Mediterranean Europe is an area that includes Eastern Spain, southern France, Italy, Croatia, Greece, Montenegro, and Albania. Here, life is even more laid-back and relaxed than in the West. Lots of time is spent with family, including several hours for meals. Religion is central to life, especially in Italy where the Catholic faith is dominant.
Siestas are increasingly common as you go south. Siestas are a short nap in the early afternoon, usually after lunch. Businesses tend to close during this time and reopen in the evening.Life in Eastern Europe has more and more in common with the west every day, especially in cities. Traditional culture can be found in rural areas. Eastern European culture is friendly and welcoming: from inviting strangers into your home to offerings of gifts and beverages.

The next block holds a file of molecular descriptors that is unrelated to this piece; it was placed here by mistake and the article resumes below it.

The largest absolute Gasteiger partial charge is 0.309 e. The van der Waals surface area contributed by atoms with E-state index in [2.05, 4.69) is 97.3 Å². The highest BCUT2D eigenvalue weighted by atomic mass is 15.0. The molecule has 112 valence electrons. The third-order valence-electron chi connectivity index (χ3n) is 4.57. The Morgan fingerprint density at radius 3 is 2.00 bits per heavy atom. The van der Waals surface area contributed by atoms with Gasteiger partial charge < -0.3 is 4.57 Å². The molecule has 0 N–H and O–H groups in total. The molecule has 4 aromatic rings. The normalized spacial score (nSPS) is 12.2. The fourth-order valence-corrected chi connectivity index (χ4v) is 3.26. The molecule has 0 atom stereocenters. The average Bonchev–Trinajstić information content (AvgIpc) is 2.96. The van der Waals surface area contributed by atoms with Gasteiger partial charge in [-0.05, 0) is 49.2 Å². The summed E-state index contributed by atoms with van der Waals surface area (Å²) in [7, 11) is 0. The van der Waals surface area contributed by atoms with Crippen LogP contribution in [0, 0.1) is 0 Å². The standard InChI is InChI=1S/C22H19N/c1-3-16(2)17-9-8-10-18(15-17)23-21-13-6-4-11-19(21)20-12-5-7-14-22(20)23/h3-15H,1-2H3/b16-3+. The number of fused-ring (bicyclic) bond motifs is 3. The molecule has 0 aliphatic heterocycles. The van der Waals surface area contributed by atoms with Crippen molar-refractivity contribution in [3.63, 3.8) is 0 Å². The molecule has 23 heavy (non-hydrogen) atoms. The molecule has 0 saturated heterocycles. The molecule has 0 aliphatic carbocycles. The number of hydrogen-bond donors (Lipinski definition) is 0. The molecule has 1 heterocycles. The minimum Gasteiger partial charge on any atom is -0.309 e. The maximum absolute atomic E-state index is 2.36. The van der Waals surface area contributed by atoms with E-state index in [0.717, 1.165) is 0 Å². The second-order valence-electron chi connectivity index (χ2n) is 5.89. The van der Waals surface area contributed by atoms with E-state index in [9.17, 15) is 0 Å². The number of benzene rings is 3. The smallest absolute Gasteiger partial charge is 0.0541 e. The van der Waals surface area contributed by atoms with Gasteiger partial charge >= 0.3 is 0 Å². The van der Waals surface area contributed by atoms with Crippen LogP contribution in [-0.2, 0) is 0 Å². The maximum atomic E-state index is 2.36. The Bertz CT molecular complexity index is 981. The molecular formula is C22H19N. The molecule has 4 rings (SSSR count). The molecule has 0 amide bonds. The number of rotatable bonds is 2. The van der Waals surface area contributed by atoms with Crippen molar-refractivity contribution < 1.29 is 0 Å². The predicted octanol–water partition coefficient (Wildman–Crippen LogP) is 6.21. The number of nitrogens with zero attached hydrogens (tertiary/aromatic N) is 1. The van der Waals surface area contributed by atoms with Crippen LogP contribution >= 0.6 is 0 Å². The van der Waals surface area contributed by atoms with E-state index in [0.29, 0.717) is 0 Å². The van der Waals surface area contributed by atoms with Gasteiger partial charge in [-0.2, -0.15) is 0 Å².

Thanks to the USSR, there are some large Russian populations and similar cultural attitudes. Governments also tend to take a heavy role in economies compared to the West. Many Eastern European cities are not designed around cars, and walking is common.
Knowing the main aspects of this lesson will allow you to:
- Compare city and country life in Western Europe
- Analyze the lifestyle in Mediterranean Europe
- Recognize the role of hospitality, religion, and government in Eastern European countries